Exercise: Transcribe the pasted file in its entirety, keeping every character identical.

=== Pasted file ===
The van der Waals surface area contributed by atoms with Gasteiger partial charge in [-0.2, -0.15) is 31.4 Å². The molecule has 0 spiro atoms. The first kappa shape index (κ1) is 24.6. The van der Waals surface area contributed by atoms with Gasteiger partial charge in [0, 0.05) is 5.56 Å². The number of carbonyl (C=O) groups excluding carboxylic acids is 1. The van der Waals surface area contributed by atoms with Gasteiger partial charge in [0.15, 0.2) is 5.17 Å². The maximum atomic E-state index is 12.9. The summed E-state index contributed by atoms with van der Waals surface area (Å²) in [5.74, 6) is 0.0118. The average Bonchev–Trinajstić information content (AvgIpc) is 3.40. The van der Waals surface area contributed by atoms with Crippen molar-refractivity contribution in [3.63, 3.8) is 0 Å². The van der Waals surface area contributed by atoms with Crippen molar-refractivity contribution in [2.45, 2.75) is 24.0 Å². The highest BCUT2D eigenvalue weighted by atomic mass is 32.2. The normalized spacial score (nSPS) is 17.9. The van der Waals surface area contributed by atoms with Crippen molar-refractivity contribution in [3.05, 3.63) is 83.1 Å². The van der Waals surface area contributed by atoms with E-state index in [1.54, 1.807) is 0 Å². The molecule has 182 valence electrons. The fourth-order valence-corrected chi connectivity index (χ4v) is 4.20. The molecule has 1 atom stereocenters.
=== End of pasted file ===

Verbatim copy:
The van der Waals surface area contributed by atoms with Gasteiger partial charge in [-0.2, -0.15) is 31.4 Å². The molecule has 0 spiro atoms. The first kappa shape index (κ1) is 24.6. The van der Waals surface area contributed by atoms with Gasteiger partial charge in [0, 0.05) is 5.56 Å². The number of carbonyl (C=O) groups excluding carboxylic acids is 1. The van der Waals surface area contributed by atoms with Gasteiger partial charge in [0.15, 0.2) is 5.17 Å². The maximum atomic E-state index is 12.9. The summed E-state index contributed by atoms with van der Waals surface area (Å²) in [5.74, 6) is 0.0118. The average Bonchev–Trinajstić information content (AvgIpc) is 3.40. The van der Waals surface area contributed by atoms with Crippen molar-refractivity contribution in [3.63, 3.8) is 0 Å². The van der Waals surface area contributed by atoms with Crippen molar-refractivity contribution in [2.45, 2.75) is 24.0 Å². The highest BCUT2D eigenvalue weighted by atomic mass is 32.2. The normalized spacial score (nSPS) is 17.9. The van der Waals surface area contributed by atoms with Crippen molar-refractivity contribution in [3.05, 3.63) is 83.1 Å². The van der Waals surface area contributed by atoms with E-state index in [1.54, 1.807) is 0 Å². The molecule has 182 valence electrons. The fourth-order valence-corrected chi connectivity index (χ4v) is 4.20. The molecule has 1 atom stereocenters.